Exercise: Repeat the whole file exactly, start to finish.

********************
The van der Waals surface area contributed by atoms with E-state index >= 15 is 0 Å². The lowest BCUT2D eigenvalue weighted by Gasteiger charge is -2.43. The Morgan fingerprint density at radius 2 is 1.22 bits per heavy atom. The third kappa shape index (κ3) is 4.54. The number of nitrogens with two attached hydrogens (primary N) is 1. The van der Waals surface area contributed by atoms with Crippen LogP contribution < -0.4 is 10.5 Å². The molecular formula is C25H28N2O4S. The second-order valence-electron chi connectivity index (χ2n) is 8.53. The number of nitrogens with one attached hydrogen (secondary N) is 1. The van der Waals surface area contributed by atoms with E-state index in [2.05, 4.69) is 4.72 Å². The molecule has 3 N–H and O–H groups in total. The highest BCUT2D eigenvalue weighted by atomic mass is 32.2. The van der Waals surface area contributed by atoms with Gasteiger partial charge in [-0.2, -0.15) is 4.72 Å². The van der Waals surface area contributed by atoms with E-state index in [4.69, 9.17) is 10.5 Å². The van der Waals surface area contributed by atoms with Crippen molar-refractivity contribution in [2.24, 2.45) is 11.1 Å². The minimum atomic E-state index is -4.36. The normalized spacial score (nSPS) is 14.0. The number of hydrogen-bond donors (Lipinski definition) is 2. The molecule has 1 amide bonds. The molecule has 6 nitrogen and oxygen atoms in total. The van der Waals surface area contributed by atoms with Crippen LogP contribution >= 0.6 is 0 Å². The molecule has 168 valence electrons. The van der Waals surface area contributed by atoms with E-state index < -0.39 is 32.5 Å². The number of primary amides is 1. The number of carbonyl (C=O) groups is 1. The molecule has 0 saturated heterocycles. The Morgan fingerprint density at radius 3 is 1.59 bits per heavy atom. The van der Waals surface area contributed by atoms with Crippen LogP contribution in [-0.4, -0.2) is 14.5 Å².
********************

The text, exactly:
The van der Waals surface area contributed by atoms with E-state index >= 15 is 0 Å². The lowest BCUT2D eigenvalue weighted by Gasteiger charge is -2.43. The Morgan fingerprint density at radius 2 is 1.22 bits per heavy atom. The third kappa shape index (κ3) is 4.54. The number of nitrogens with two attached hydrogens (primary N) is 1. The van der Waals surface area contributed by atoms with Crippen LogP contribution < -0.4 is 10.5 Å². The molecular formula is C25H28N2O4S. The second-order valence-electron chi connectivity index (χ2n) is 8.53. The number of nitrogens with one attached hydrogen (secondary N) is 1. The van der Waals surface area contributed by atoms with E-state index in [2.05, 4.69) is 4.72 Å². The molecule has 3 N–H and O–H groups in total. The highest BCUT2D eigenvalue weighted by atomic mass is 32.2. The van der Waals surface area contributed by atoms with Gasteiger partial charge in [-0.2, -0.15) is 4.72 Å². The van der Waals surface area contributed by atoms with E-state index in [4.69, 9.17) is 10.5 Å². The van der Waals surface area contributed by atoms with Crippen molar-refractivity contribution in [2.24, 2.45) is 11.1 Å². The minimum atomic E-state index is -4.36. The normalized spacial score (nSPS) is 14.0. The number of hydrogen-bond donors (Lipinski definition) is 2. The molecule has 1 amide bonds. The molecule has 6 nitrogen and oxygen atoms in total. The van der Waals surface area contributed by atoms with Crippen LogP contribution >= 0.6 is 0 Å². The molecule has 168 valence electrons. The van der Waals surface area contributed by atoms with E-state index < -0.39 is 32.5 Å². The number of primary amides is 1. The number of carbonyl (C=O) groups is 1. The molecule has 0 saturated heterocycles. The Morgan fingerprint density at radius 3 is 1.59 bits per heavy atom. The van der Waals surface area contributed by atoms with Crippen LogP contribution in [-0.4, -0.2) is 14.5 Å².